A People (1 Corinthians 3:16) - “Do you not know that you are God’s temple and that God’s Spirit dwells in you?” When the Holy Spirit is sent and gives birth to the church, now what happens is that the church, in union with Christ and indwelt with the Spirit, becomes the Divine sanctuary, the Most Holy Place. The church is now the temple of God. God no longer dwells with people in a sanctuary they make for Him, but He dwells in them and they are a temple. See also 2 Corinthians 6:16ff. The Old Testament spoke often of a new temple and Paul tells us that this has now been fulfilled. Even more so than the tabernacle of old, the Christian congregation is God’s dwelling and should there be set apart for its sacred purpose. There are several implications. First, Christ must be ever-central to the church. We become the new temple only by virtue of our connection to Christ and by being filled with the Spirit. Second, Christ’s presence in the church demands holiness of the church. Third, God is uniquely present when His people are gathered. It is true that all Christians individually are temples of the Holy Spirit, but by far the emphasis in Scripture is that the corporate body of believers, the gathered church, is the temple of God. The church is that created entity that is nearest and dearest to God’s heart. The church is where God has chosen to place His name. Here he uniquely acts. Here he uniquely dwells. As a worship leader stands before the congregation, He stands before the very presence of God on earth.

A City (Revelation 21) - Everything in Scripture has been leading towards the descriptions at the end of Revelation. There is a surprise at the end of the Book, for through exile and destruction Israel was looking for a new temple. But in the consummation we see that there is no temple (verse 22). Why is there no temple? Because the Lord God Almighty and the Lamb are its temple. The whole city is a cube. The only other cube is the Holy of Holies, showing that the new Jerusalem is the new Holy of Holies. The new city is made entirely of God just as the Holy of Holies was made of gold. But there are dissimilarities as well. The tabernacle had divisions, but the city has no divisions. There are no walls. The entire city is open to everyone. In the old temple was an altar, but in the new city is no altar for the definitive sacrifice has been made. And this brings us back to the beginning, back to Eden. Instead of Adam and Eve in the temple, Christ, the second Adam, is in the temple. As Adam and Eve fellowshipped with God in the Garden, so all of God’s people will fellowship with Him. Mankind returns to paradise.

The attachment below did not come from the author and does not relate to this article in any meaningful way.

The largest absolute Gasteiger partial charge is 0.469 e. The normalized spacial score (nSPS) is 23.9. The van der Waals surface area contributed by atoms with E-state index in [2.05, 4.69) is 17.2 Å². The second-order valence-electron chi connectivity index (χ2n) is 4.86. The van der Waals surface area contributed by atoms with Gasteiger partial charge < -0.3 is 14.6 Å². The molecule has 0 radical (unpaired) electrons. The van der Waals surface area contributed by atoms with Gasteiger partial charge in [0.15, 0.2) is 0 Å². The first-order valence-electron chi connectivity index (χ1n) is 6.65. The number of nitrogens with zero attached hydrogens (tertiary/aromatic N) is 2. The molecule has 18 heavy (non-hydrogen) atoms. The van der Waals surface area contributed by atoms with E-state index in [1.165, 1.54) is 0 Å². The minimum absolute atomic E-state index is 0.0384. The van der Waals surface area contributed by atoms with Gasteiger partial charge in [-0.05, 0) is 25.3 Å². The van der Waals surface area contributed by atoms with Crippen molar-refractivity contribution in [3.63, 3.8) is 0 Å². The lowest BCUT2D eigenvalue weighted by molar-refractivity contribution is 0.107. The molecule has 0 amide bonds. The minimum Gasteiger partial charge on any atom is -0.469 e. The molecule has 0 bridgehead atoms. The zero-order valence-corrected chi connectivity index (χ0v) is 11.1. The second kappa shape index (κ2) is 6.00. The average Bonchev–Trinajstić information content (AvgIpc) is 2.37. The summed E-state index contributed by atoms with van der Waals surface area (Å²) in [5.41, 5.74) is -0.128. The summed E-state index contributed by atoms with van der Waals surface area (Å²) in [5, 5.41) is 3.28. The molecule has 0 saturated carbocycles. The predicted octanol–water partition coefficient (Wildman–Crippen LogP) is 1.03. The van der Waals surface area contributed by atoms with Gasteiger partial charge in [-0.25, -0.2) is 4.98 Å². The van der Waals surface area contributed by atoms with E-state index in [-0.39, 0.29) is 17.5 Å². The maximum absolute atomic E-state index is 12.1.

God’s eternal purpose is to dwell among a people He has made His own. This is now our reality: God is a God who desires to dwell with His people. From the first page of Scripture to the last we see God’s eagerness to live among and dwell with His people. Left to ourselves we do not desire God. Apart from His grace in the gospel we hate God and run from God. Praise be to God, His disposition is different, for He wishes to dwell with us and He has made this possible through the cross of Christ. One day we will worship Him for this, for all eternity, face-to-face.

The second teaching session of the conference (led by Mark Mullery) will take place, Lord willing, tomorrow morning. Check back before lunch and I should have an update for you.